Yet these substantial gains still fell short of what many members had hoped to achieve, given that they were fighting for basic investments already enjoyed by most suburban school districts—investments that Lightfoot herself had campaigned on this spring.

“It took our members 10 days to bring these promises home,” CTU Vice President Stacy Davis Gates told reporters after an agreement was reached over instructional days. “But I want to tell my members: They have changed Chicago.”

Members of SEIU 73 ratified their contract this week, and CTU members will now have 10 days to do so. But the impact of the two-week walkout is likely to extend far beyond the contracts themselves.

During daily rallies that drew tens of thousands of teachers, staff and supporters, the unions repeatedly made the argument that there was plenty of wealth in the city to invest in schools and public services—it was just concentrated in the wrong hands. They also touched on what’s often a third-rail for public-sector unions, criticizing the resources lavished on police at their expense. The strike’s momentum will carry over most immediately into a budget battle with Lightfoot, with the teachers’ union partnering with a larger coalition fighting to tax corporations and luxury real-estate at a higher rate in order to fund affordable housing, public mental health clinics and other services.

The teachers union also shone a light on an opaque financing tool known as Tax Increment Financing, or TIF, that’s intended to funnel additional property tax dollars to “blighted” areas, but that critics say is akin to a “corporate slush fund.” On Tuesday, nine CTU members were arrested at the headquarters of Sterling Bay to protest the city’s decision to award the Wall-Street backed developer more than $1 billion of TIF subsidies earlier this year.

“That day in and of itself was huge because we were able to call out the city’s hypocrisy,” says Roxana González, an 8th-grade teacher at Dr. Jorge Prieto Math and Science Academy who was among those arrested. “The fight to fund what our communities need is a much longer one than our contract fight, and teachers across the city are going to continue to be a part of it.”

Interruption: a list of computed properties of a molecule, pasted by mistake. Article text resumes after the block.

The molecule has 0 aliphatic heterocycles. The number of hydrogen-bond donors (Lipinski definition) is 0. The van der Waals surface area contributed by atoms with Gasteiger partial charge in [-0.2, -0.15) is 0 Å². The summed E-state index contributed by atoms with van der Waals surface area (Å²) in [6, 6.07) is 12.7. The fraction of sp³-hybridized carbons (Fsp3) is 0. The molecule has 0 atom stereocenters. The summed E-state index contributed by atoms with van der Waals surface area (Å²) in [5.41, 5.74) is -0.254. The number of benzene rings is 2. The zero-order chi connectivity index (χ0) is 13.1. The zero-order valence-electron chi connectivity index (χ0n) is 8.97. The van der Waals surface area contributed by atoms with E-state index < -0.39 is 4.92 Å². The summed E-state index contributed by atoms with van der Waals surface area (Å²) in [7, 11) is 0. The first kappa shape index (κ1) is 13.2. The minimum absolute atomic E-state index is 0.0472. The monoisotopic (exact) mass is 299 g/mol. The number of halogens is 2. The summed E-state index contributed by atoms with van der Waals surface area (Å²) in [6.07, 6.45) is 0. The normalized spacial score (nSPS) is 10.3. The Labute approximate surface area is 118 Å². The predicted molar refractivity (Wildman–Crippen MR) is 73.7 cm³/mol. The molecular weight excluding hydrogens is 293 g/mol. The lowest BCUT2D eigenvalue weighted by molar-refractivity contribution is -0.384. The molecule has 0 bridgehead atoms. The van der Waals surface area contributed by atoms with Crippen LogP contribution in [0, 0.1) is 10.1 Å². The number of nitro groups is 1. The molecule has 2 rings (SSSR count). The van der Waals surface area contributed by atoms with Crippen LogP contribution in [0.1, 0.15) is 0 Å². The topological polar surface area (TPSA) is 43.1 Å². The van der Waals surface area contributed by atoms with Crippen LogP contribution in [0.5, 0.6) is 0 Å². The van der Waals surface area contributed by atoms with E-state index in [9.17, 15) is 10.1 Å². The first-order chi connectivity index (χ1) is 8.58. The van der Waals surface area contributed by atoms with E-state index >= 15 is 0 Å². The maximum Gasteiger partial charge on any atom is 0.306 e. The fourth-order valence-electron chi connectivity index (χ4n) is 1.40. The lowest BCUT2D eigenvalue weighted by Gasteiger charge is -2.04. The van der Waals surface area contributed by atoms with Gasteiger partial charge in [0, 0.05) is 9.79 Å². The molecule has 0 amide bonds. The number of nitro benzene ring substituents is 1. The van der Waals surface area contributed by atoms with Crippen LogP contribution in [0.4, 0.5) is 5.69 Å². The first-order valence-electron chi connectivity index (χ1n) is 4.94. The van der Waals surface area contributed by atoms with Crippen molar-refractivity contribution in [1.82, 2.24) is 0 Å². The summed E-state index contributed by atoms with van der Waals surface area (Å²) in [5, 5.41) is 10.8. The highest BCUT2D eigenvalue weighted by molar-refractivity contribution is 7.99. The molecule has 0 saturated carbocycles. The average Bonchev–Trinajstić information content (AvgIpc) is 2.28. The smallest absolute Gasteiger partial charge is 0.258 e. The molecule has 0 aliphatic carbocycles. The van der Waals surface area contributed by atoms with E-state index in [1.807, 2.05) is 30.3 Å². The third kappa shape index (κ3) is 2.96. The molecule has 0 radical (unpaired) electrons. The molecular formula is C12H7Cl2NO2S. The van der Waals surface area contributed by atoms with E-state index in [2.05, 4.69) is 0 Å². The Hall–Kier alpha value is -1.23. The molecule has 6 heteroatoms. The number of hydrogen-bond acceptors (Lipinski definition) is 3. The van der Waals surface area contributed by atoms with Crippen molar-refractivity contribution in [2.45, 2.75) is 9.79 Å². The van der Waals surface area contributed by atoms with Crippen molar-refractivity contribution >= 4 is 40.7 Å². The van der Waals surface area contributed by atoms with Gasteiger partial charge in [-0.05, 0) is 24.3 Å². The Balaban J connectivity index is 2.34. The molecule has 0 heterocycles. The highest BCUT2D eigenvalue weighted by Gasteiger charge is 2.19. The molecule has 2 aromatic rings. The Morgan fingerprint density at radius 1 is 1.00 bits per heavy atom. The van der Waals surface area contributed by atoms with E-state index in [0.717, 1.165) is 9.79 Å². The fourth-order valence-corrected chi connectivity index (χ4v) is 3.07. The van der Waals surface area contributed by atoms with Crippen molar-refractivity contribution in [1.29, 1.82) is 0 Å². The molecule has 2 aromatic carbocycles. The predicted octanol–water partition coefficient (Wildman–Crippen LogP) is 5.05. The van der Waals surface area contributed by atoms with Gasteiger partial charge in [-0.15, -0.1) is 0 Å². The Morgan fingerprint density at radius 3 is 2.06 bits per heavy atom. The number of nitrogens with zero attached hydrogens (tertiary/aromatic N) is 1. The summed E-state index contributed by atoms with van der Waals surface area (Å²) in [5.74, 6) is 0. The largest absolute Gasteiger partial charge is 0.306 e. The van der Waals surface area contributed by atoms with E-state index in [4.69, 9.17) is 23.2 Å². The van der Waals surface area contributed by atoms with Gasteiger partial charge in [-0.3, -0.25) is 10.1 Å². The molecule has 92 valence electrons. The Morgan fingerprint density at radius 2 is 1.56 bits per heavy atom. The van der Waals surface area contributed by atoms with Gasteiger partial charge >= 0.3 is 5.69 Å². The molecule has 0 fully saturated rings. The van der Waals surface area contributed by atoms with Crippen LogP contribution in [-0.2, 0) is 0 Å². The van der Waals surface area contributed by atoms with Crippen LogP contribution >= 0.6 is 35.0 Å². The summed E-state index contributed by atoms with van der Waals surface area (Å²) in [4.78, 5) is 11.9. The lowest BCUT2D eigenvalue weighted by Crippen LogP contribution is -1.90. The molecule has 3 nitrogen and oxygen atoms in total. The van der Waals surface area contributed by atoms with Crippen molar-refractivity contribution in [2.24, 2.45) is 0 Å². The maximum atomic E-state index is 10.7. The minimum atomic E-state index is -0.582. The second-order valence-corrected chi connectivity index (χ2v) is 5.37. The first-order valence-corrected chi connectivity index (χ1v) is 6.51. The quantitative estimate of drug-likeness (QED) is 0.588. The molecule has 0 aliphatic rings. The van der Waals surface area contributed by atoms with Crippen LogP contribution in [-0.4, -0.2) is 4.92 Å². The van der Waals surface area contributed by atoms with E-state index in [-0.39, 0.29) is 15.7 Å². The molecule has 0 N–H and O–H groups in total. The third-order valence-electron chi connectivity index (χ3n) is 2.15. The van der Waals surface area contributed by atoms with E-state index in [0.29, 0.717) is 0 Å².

The two-week walkout will also likely have reverberations for teachers and other union members outside of Chicago. The CTU’s 2012 strike helped inspire a national network called “Bargaining for the Common Good” that has brought together unions seeking to expand the scope of contract bargaining beyond pay and benefits.

“In many ways this was both the toughest and most visionary strike fought yet on the principals of Bargaining for the Common Good,” says Joseph McCartin, the director of the Kalmanovitz Initiative for Labor and the Working Poor at Georgetown University.

“The union engaged in some effective popular education about the structural issues of school underfunding that it can follow up on in the future. Although it was a difficult fight, the CTU has come away with gains that will make the schools better and encourage teachers elsewhere to fight for similar things.”

One of CTU’s boldest “common good” demands was for affordable housing—a move that captured national headlines and became a centerpiece of the mayor’s narrative that the union was stalling negotiations through an overly political agenda.

While the union didn’t win on housing assistance for new teachers or gain the school district’s support for rent control, one of CTU’s earliest and clearest victories was an agreement to hire staff specifically to support the more than 17,000 homeless students in Chicago Public Schools—an approach that could be a model for other school districts.

Other key wins on social justice issues include new guarantees for bilingual education, including more dedicated teachers for English language learners, and a declaration that Chicago schools are sanctuary spaces.